Local

Boise community to gather for Day of the Dead

Foothills School Dia de los Muertos

Students and guest artists at Foothills School and the Consulate of Mexico made altars for Dia de los Muertos, or Day of the Dead, honors family, friends and loved ones who have passed away.
Up Next
Students and guest artists at Foothills School and the Consulate of Mexico made altars for Dia de los Muertos, or Day of the Dead, honors family, friends and loved ones who have passed away.

The community group Friends of Jesus Urquides invites the public to celebrate the life of Urquides, a distinguished Mexican pioneer in remembrance of Dia de los Muertos, or Day of the Dead.

The celebration will take place from 4 to 6 p.m. on Wednesday, Nov. 2. It will begin at the Jesus Urquides Memorial at Main and 1st Street near Broadway Avenue in Boise. It will then move at 5 p.m. to Urquides’ gravesite at nearby Pioneer Cemetery on Warm Springs Avenue.

The cemetery celebration will include local author Max Delgado sharing stories about Boise’s Old Spanish Village (located near the memorial) where Urquides lived with his family. Boise artist Dwaine Carver, who designed the memorial, will speak about the public art aspects of the design.

Ana Maria Schachtell will host the celebration, joined by dancer Norma Pintar who will perform pre-Columbian dances at the cemetery. Guests will also enjoy traditional Pan de Muertos and hot chocolate.

More about Urquides:

Jesús Urquides arrived in Idaho around 1860 from Sonora, Mexico, via California. He became a renowned muleteer because of his talents transporting goods to miners in remote camps and other accomplishments. He was also a prominent citizen and founder of the neighborhood known as Spanish Village that stood where Broadway meets Main Street from around 1863, when Boise was founded, to 1973 when it was condemned by the city and torn down.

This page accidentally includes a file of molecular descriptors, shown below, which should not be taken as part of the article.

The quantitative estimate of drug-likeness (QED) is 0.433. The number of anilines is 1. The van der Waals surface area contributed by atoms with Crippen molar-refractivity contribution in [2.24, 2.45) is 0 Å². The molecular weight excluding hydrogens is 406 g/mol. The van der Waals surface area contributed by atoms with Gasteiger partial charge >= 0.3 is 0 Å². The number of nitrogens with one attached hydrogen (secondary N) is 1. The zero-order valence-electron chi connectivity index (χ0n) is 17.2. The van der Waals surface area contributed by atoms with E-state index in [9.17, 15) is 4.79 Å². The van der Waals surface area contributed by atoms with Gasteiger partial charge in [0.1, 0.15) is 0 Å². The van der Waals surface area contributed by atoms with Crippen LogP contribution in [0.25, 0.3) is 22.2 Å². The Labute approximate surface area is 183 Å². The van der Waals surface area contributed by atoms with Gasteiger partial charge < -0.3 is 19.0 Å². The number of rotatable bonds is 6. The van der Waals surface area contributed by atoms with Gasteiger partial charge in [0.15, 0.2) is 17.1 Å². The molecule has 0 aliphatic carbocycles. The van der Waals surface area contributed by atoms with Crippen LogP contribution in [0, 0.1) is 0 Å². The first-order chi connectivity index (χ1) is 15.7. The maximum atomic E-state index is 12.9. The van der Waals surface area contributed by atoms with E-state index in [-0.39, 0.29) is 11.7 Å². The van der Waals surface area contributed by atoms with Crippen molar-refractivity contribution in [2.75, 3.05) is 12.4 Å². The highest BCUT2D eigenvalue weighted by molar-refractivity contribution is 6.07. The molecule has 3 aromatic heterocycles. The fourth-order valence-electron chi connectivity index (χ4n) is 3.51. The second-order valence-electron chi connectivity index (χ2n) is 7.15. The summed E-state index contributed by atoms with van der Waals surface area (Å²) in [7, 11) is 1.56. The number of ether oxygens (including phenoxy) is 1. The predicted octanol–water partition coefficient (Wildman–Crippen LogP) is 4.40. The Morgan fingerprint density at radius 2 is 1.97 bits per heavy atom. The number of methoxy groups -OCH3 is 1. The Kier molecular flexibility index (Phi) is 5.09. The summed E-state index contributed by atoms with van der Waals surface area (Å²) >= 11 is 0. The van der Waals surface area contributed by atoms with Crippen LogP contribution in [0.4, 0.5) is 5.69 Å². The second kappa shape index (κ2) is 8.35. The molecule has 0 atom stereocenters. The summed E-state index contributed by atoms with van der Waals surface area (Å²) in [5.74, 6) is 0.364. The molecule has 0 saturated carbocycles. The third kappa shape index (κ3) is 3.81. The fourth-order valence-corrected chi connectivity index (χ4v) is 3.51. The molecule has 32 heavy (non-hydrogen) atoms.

Urquides lived with his family in Spanish Village until his death in 1928. His daughter Lola remained in the village and shared stories of her father until she died in the 1960s.

In 2013, as part of its sesquicentennial celebration, the city of Boise dedicated the Jesus Urquides Memorial on the sidewalk where the Spanish Village was located.

More about Dia de los Muertos:

The holiday is a time to remember, honor, and celebrate the lives of community members who have passed on. It is also a time to reflect upon personal lives and the cycle of life and death.

“It is not to be confused with Halloween and has nothing to do with images of ghosts, witches or the devil,” said Ana Maria Schachtell, organizer.

More celebrating:

JUMP Boise, at 1000 Myrtle St., will also host a celebration from 5 to 8 p.m. on Wednesday, Nov. 2. The free celebration includes pan de muerto and hot chocolate, traditional Day of the Dead treats from the The Mexican Consulate; face painting with Foothills School of Arts and Sciences; performances by the Hispanic Folkloric Dancers, Ballet Folklorico Mexico Lindo, Danza Azteca, Norma Pintar, Whitney Elementary School Choir, Quinceañero program and the Foothills School of Arts and Sciences.

Altars by Mariana Gutierrez, Mario Espinoza, Bobby Gaytán, Sonya Rosario, Foothills School of Arts and Sciences, The Mexican Consulate, Quinceañero program, Montoya Insurance, Idaho Central Credit Union, Idaho Commission on the Arts, Idaho Commission on Hispanic Affairs and Danza Azteca will be on display.

  Comments